Creating the loading in Angular

1. Introduction

Loading is essential in a website, it can let the user know the flow is processing, otherwise user will not know what’s happening. So, I will introduce an excellent loading package to help you solve the loading issue!

2. ngx-loading

ngx-loading is a very nice and customizable loading spinner for Angular, there are flexible config options that let you setup different loading styles. You can install ngx-loading with the below command

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npm install --save ngx-loading

And you can find the base usage in github

3. Use in the common layout

With normal usage, you need to add the below code in each html page, so in this article, I will show you how to use the ngx-loading in a common layout.

<ngx-loading
    [show]="loading"
    [config]="{ backdropBorderRadius: '3px' }"
    [template]="customLoadingTemplate"
></ngx-loading>

3.1. Create the service

The concept is we will put the ngx-loading in the common (or parent) page’s HTML layout, so we can’t control it in the child page directly, the solution is we can use a Subject.

The Subject is a special type of Observable that allows values to be multicasted to many Observers. Subjects are like EventEmitters.

So we can create a service to handle the Subject. Suppose we just need to control start and stop to show the loading in needs, so create these two methods in the service, and don’t forget to release the object, the complete code as below:

import { Injectable, OnDestroy } from "@angular/core";
import { Subject } from "rxjs";


@Injectable({
  providedIn: 'root',
})
export class LoadingService implements  OnDestroy {
  // Observable string sources
  private emitChangeSource = new Subject<boolean>();
  // Observable string streams
  changeEmitted$ = this.emitChangeSource.asObservable();

  // Start loading
  start() {
    this.emitChangeSource.next(true);
  }

  // Stop loading
  stop() {
    this.emitChangeSource.next(false);
  }

  ngOnDestroy() {
    // complete and release the subject
    this.emitChangeSource.complete();
  }
}

3.2. Add the ngx-loading to the layout

1) Import the NgxLoadingModule in your root app module

import { BrowserModule } from "@angular/platform-browser";
import { NgModule } from "@angular/core";
import { CoreModule } from "./core/core.module";
import { NgxLoadingModule } from "ngx-loading";

@NgModule({
  //...
  imports: [
    //...
    NgxLoadingModule.forRoot({}),
  ],
  //...
})
export class AppModule {}

2) Create a loading flag and config in the main layout backend(.ts) file

const PrimaryRed = '#dd0031';
const SecondaryBlue = '#1976d2';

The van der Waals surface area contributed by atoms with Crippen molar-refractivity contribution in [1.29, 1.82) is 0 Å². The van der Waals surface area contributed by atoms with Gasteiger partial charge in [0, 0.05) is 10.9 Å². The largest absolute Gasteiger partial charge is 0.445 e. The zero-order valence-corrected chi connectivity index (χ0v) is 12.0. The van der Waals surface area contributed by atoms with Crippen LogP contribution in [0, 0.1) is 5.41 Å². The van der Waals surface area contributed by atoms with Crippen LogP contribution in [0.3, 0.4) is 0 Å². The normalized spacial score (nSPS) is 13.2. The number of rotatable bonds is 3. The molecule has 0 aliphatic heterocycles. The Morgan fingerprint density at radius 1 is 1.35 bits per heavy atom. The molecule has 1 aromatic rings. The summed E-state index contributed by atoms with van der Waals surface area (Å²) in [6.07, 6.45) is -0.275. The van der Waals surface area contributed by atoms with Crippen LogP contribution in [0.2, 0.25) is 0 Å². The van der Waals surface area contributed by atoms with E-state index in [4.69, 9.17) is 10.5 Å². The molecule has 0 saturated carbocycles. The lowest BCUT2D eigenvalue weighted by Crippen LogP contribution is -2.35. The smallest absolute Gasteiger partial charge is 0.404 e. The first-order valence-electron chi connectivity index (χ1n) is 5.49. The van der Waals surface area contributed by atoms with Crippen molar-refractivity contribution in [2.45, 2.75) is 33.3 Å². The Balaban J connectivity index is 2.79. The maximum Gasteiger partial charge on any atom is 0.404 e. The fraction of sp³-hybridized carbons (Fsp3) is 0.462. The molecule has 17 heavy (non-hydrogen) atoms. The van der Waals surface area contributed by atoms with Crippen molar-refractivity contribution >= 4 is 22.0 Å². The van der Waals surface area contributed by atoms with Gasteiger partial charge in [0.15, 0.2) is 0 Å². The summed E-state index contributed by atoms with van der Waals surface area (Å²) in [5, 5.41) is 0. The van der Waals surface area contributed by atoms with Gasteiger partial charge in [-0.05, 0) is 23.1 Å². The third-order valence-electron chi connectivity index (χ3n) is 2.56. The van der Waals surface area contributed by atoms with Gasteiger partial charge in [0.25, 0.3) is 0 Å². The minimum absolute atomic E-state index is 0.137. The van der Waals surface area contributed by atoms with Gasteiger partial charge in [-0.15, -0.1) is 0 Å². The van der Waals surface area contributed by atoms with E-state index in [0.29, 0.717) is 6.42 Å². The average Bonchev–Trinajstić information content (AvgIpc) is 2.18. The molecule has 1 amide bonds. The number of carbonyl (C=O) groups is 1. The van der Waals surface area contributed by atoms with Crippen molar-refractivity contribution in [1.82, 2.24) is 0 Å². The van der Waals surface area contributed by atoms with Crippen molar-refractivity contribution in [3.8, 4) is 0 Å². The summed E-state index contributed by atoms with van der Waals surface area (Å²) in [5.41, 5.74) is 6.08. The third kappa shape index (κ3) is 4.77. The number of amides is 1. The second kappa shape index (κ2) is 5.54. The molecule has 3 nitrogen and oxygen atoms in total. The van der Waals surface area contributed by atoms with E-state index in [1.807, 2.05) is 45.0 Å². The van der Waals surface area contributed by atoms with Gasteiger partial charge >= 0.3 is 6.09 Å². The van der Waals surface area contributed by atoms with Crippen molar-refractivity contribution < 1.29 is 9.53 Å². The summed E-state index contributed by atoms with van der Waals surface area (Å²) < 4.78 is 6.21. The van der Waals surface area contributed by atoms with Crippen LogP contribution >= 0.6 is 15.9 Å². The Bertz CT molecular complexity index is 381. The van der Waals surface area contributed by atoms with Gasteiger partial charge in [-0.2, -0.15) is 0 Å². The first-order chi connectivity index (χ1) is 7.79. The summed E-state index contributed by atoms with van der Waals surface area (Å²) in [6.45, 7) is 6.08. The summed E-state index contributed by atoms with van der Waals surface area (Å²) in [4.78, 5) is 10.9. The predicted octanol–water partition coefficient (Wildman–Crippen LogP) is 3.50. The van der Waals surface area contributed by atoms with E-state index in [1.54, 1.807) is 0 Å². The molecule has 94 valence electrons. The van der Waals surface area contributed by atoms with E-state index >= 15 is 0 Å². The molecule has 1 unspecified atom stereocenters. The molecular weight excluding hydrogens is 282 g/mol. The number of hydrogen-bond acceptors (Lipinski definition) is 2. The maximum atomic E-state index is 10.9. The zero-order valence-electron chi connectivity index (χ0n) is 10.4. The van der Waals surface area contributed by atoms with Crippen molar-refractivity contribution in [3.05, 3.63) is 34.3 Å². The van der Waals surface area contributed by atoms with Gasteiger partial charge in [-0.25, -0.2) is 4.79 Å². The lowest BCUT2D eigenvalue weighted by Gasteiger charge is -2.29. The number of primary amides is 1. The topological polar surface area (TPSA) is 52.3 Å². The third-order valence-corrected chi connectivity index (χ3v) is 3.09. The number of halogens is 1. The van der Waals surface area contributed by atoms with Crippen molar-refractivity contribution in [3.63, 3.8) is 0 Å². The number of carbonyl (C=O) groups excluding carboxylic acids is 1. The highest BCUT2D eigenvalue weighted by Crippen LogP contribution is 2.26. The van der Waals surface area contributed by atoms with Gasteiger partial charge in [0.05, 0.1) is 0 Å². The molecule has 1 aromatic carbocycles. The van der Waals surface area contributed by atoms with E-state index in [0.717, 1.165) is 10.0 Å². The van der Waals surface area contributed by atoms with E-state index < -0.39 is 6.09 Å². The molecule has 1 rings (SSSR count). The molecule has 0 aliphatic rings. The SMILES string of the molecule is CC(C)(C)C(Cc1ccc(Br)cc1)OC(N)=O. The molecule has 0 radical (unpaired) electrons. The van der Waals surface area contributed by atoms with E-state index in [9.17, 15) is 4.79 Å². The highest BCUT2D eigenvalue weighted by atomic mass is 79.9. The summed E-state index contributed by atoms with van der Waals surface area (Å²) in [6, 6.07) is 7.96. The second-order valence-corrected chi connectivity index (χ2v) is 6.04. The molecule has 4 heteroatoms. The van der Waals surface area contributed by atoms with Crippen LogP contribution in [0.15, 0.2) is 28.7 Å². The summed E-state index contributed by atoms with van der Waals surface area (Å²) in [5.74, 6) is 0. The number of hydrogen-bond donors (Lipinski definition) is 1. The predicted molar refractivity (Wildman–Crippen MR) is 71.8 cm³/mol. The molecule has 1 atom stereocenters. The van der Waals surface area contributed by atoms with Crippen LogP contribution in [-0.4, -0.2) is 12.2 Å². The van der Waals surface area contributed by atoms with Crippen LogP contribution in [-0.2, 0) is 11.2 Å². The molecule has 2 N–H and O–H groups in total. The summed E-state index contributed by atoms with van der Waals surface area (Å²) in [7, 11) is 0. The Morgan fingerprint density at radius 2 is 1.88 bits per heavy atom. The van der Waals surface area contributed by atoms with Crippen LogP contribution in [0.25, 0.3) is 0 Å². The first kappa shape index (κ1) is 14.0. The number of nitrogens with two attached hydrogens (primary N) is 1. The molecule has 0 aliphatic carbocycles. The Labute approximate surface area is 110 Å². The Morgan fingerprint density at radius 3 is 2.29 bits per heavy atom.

//...

//set the loading flag
loading = false;
//set the loading config
//reference:  https://github.com/Zak-C/ngx-loading#config-options
config = {
  animationType: ngxLoadingAnimationTypes.threeBounce,
  primaryColour: PrimaryRed,
  secondaryColour: SecondaryBlue,
  tertiaryColour: PrimaryRed,
  backdropBorderRadius: '3px',
};

3) Subscribe and update the loading status in the main layout

// Update loading status
this.loadingService.changeEmitted$.subscribe(isLoading => {
  //console.log(isLoading);
  this.loading = isLoading;
});

4) Add the loading HTML code in the main layout frontend(.html) file

<ngx-loading #ngxLoading [show]="loading" [config]="config" [template]="loadingTemplate"></ngx-loading>
  <ng-template #loadingTemplate>
    <div class="loading-class">
      <h4>Please wait ...</h4>
    </div>
</ng-template>

Ok, now, we just need to control the loading flag in other child pages with LoadingService

4. Usage in child pages

We still using this code for the demo. Apply the loading when doing login, so we set the private loadingService: LoadingService in the login component’s constructor, and call this.loadingService.start(); after submitting the login form, and then call this.loadingService.stop(); when success or failed login:

  constructor(//...
    private loadingService: LoadingService) {
  }

  //login
login() {

 //start the loading
 this.loadingService.start();

 this.auth
   .login(this.username.value, this.password.value)
   .pipe(filter(authenticated => authenticated))
   .subscribe(
     () => {
       console.log('after logined and redirect');

       //stop the loading
       this.loadingService.stop();

       this.router.navigateByUrl('/user-management');
     },
     (errorRes: HttpErrorResponse) => {

       //stop the loading
       this.loadingService.stop();

       if(errorRes.status == 401){
        //...
       }
       console.log('Error', errorRes);
     }
   );
}

After clicking the login button, it will show the loading as below

5. Conclusion

If we want to control the parent component in the child, we need to subscribe to the change status and update it in the child, so we can use the Subject and create a service for that! This is the same concept as this article to use the SweetAlert2 in angular.

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